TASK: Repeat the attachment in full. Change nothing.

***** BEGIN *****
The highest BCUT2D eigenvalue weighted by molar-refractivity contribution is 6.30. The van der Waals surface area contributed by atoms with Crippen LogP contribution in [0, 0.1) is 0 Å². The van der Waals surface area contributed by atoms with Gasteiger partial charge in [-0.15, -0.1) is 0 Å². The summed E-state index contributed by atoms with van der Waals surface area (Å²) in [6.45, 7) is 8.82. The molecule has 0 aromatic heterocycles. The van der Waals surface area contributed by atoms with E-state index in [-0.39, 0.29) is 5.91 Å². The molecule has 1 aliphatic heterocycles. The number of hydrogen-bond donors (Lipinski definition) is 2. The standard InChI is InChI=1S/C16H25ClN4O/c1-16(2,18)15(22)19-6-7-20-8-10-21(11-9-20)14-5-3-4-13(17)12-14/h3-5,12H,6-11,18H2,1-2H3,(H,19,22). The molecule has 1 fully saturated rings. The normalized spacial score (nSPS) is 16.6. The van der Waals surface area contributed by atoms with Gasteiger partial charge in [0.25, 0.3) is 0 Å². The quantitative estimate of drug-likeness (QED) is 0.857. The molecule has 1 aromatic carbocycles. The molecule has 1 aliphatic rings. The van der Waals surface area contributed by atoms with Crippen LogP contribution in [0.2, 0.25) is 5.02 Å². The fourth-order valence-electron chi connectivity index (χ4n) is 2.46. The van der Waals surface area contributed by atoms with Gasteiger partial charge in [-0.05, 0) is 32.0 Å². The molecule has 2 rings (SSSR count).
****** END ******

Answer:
The highest BCUT2D eigenvalue weighted by molar-refractivity contribution is 6.30. The van der Waals surface area contributed by atoms with Crippen LogP contribution in [0, 0.1) is 0 Å². The van der Waals surface area contributed by atoms with Gasteiger partial charge in [-0.15, -0.1) is 0 Å². The summed E-state index contributed by atoms with van der Waals surface area (Å²) in [6.45, 7) is 8.82. The molecule has 0 aromatic heterocycles. The van der Waals surface area contributed by atoms with E-state index in [-0.39, 0.29) is 5.91 Å². The molecule has 1 aliphatic heterocycles. The number of hydrogen-bond donors (Lipinski definition) is 2. The standard InChI is InChI=1S/C16H25ClN4O/c1-16(2,18)15(22)19-6-7-20-8-10-21(11-9-20)14-5-3-4-13(17)12-14/h3-5,12H,6-11,18H2,1-2H3,(H,19,22). The molecule has 1 fully saturated rings. The normalized spacial score (nSPS) is 16.6. The van der Waals surface area contributed by atoms with Gasteiger partial charge in [0.25, 0.3) is 0 Å². The quantitative estimate of drug-likeness (QED) is 0.857. The molecule has 1 aromatic carbocycles. The molecule has 1 aliphatic rings. The van der Waals surface area contributed by atoms with Crippen LogP contribution in [0.2, 0.25) is 5.02 Å². The fourth-order valence-electron chi connectivity index (χ4n) is 2.46. The van der Waals surface area contributed by atoms with Gasteiger partial charge in [-0.05, 0) is 32.0 Å². The molecule has 2 rings (SSSR count).